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Austria: Vienna and eastern states extend coronavirus lockdown

Austrian officials decided on Tuesday in Vienna to extend the coronavirus lockdown in the country's east by a week.

Austria: Vienna and eastern states extend coronavirus lockdown
Photo by Tobias Schwarz / AFP

Austrian officials decided on Tuesday afternoon to extend the lockdown in the eastern states of Vienna, Burgenland and Lower Austria.

The lockdown will be extended from the 11th until the 18th of April.

On April 12th, the lockdown in Vienna and Lower Austria was again extended until May 2nd, while it expires on 18th April in Burgenland. 

Initially put in place in the eastern states for less than a week on April 1st to cover the Easter period, the lockdown was first extended until the 11th of April. 

In early April, it emerged that Vienna had decided to extend the lockdown by a week. Both Burgenland and Lower Austria later decided to follow in a show of solidarity

The lockdown includes schools, meaning that distance learning will continue until at least April 25th in Vienna and Lower Austria, but schools will go back to face-to-face lessons on April 19th in Burgenland. 

READ MORE: What are the latest coronavirus measures in schools and kindergartens in Austria?

Why has the lockdown been extended?

Officials in the eastern states are concerned about rising infection rates fuelled by the prevalence of the British mutation of the virus, which is estimated to represent more than 80 percent of the new coronavirus infections in the region. 

Coronavirus: ICUs at record capacity in Vienna and eastern Austria

The principal concern of authorities in eastern Austria is the amount of people who are being hospitalised due to the virus, both in general admissions and in intensive care. 

ICU admissions in both Vienna and Lower Austria are currently at their highest point since the start of the pandemic, Austrian media reported on Tuesday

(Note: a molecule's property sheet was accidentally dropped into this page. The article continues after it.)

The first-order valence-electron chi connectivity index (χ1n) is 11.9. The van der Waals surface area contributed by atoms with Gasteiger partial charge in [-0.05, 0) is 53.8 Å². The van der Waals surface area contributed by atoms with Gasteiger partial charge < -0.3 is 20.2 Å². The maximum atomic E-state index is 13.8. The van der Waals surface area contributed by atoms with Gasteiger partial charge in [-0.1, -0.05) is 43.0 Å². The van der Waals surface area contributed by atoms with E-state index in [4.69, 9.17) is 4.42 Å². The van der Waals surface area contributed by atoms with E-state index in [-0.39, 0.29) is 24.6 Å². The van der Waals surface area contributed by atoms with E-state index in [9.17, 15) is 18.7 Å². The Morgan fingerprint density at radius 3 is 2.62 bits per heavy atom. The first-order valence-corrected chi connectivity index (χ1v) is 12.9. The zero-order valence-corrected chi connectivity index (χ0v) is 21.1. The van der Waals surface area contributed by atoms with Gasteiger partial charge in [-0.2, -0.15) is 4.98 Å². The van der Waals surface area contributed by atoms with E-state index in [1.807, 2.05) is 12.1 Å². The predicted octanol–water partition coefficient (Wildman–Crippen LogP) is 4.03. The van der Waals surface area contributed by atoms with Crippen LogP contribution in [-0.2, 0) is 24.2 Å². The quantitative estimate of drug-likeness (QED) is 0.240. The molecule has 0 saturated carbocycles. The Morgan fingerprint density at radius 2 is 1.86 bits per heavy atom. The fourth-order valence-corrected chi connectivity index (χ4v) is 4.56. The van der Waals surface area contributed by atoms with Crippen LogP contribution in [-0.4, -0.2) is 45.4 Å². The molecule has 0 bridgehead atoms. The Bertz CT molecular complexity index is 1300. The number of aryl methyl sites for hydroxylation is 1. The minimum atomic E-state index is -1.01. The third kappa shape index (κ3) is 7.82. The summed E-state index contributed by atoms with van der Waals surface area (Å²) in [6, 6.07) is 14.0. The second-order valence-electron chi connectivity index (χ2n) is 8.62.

Vienna Mayor Michael Ludwig said on Tuesday that the lockdown was likely to be extended further unless ICU numbers fell in the east of the country

Ludwig however declined to set out an exact metric from which the lockdown could be relaxed, saying it was important to take all data into account. 

Member comments

  1. Why not consider getting the vaccine in people’s arms instead of this constant lockdown, which simply doesn’t work? This is among the most backward approaches to the pandemic I have ever seen…similar to the US under Trump…backwards and confused. Just get every Apothotek to be able to administer the vaccine…how can the US be SO far ahead??? Get this done!

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ENERGY

Vienna forced to dim street lighting and cancel some Christmas illuminations

Christmas illuminations in Vienna will also be scaled back this year as part of the city's energy saving measures.

Vienna forced to dim street lighting and cancel some Christmas illuminations

Vienna, a city known for its Christmas markets and its New Year concert, is cutting back on public lighting in the face of soaring energy prices.

“There will be no Christmas illuminations this year on the Ring,” the famous boulevard that encircles the centre of the Austrian capital, city spokeswoman Roberta Kraft told AFP.

READ MORE: Five of the biggest challenges facing Austria right now

And the lights at the Christmas market in the square in front of the city hall would only be switched on at night and not at dusk, as in previous years, “which is to say about an hour later, on average, every day”, she said.

The city authorities said they had not calculated exactly how much they would save, but the move comes after energy prices have skyrocketed following Russia’s invasion of Ukraine and its response to Western sanctions.

Last Friday, the Austrian Energy Agency announced that its electricity price index for September rose by more than 256 percent year-on-year.

READ ALSO: Inflation at 9.2% in July: How to beat rising prices in Austria

Austria, with its population of nine million, is very dependent on tourism and its end-of-year celebrations are a major motor of the economy.

Before the Covid-19 pandemic shut down much international travel, more than four million people visited Vienna’s famous Christmas markets in 2019.

In 2021, around 30 of Vienna’s shopping streets were lit up for seven hours a day, from November 12 until early January.

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